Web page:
Every industrial designer in his or her lifetime hopes to create an iconic chair. Almost all of the heavy weights of design or architecture have a chair or seat associated with their name. Le Corbusier is known for his chaise longue, Ludwig Mies Vande Rohe for his Barcelona chair, Verner Panton for the S chair and Achille Castiglioni for his tractor-seat inspired creation.
But the point I want to make with this article, perhaps echoes the sentiment which gave rise to Studio 65’s Pratone. The Pratone with its oversized blades of polyurethane grass attempts to bring indoors the joy of sitting in a lush green lawn. It also wills the user to be a tad less serious about sitting upright, after all who needs a chair to sit? You can sit just about anywhere you manage to park your behind.
Now let us examine this thought in a different context. In an environment, that is austere and lacks all luxury. Let us think about the households in third world countries, which have fewer means than the reader. For those households the question –‘Who needs a chair to sit?’ is not just a rhetorical comment, it is in fact a plainly stated fact. Chairs are not indispensable, they are not essential for life. And yet a lot of designers and architects continue to exercise their efforts in the design of chairs and other such seating furniture.
Let’s suppose for a while that the chair was never invented, that human beings didn’t mind sitting on the ground. Let’s imagine a completely revolutionary domestic landscape, where short stools perform the function of writing desks, where all the working surfaces are lower to enable working while sitting on the ground. The picture I am painting here would perhaps be familiar to those who have seen slums in India or other parts of the world. People who lead impoverished lives often improvise and do away with what they deem unnecessary. And yet, I am not even completely sure whether chairs are unnecessary. Even as I write this piece from the comfort of my reclining office-style chair, there are questions which come to my mind about the practicality of a chair-less situation. For a chair-less existence to be possible in this day and age, a completely new eco-system of products would have to be designed. This would eventually be counteractive to the budgeted use of material and processes I wish to advocate. On the other hand, in a household where chairs have not yet made their presence felt, having furniture or a product which facilitates the use of ground as a sitting or possibly comfortable sleeping surface could be beneficial.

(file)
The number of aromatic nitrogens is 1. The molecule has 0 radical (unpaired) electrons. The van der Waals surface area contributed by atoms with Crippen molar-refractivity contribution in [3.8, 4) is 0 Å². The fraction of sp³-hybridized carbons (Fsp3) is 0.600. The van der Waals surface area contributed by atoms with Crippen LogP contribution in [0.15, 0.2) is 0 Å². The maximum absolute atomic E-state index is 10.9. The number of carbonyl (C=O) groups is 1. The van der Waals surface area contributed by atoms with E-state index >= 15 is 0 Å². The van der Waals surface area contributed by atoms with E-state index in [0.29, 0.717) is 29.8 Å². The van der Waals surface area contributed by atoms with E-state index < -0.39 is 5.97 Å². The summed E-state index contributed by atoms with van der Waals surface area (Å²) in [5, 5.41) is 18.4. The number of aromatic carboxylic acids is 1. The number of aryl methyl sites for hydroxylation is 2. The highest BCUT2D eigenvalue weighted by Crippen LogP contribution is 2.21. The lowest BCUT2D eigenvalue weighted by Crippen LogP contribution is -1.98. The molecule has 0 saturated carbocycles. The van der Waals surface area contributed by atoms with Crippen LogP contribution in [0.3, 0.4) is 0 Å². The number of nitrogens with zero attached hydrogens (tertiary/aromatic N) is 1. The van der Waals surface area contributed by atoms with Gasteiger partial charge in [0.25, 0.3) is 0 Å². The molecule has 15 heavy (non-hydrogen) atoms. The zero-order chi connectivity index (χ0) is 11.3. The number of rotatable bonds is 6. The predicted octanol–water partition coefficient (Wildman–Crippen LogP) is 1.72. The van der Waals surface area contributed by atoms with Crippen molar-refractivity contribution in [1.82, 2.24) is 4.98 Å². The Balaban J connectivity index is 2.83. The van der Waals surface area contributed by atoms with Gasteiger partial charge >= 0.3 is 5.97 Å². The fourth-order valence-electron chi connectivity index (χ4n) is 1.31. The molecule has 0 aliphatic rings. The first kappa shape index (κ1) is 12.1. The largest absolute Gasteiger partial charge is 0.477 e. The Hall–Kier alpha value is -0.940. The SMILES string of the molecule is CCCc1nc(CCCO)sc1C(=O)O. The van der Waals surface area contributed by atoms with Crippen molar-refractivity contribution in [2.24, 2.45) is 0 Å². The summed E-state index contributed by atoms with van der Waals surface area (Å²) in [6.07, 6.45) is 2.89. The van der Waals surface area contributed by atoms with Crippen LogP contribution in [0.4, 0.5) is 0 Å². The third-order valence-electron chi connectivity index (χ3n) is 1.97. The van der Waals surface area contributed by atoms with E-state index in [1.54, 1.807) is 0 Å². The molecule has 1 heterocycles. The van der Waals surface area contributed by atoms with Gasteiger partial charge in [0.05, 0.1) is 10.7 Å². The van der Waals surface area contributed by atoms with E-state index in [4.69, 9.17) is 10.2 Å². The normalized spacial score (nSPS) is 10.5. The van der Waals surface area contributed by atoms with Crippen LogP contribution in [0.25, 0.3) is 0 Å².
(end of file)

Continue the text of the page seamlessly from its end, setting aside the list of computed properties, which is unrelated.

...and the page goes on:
I am not undermining the efforts of those designers or architects who have made chairs. But I wish to impress upon any creatives reading my words that do give an enormous thought before designing another chair. Examine the motives behind your design; strip them down to the basics. In case you wish to create a product to sit upon, do consider alternatives which leverage the usefulness of floors. Use elements of multi-functionality where appropriate. Take a reductive approach to design and do away with the non-essential. These very sentiments were once voiced by the Bauhaus School when it ushered in an era of designs and architecture which was devoid of formal ornamentation and honest to it purpose. They shunned excesses and opulence preferring a minimal aesthetic. The principles of austerity they preached at the time are still valid. In fact, it would be much better to examine them more deeply and connect them to design at a more fundamental level and not just a formal or aesthetic one.
Austerity is easier to observe when it is enforced by design and not by constrains. Designing products which encourage austerity in our daily lives could make us more conscious of our actions and their results on the environment around us. If designers can teach the end-user to make do with less, they would make their profession more relevant to the needs of today. The question of sustainable design would be better answered when the very existence of a product would be closely scrutinized. Austere designs would make the designer’s profession more relevant to a larger part of the world’s population – specially the part which needs their intervention the most.
Whenever someone asks me a question – What is design? I find myself giving either clichéd answers or fumbling to stitch together inadequate sentences to describe the vocation I love. The meaning of design is definitely very hard to pin down. But with this article, I’d like to take a jab at it.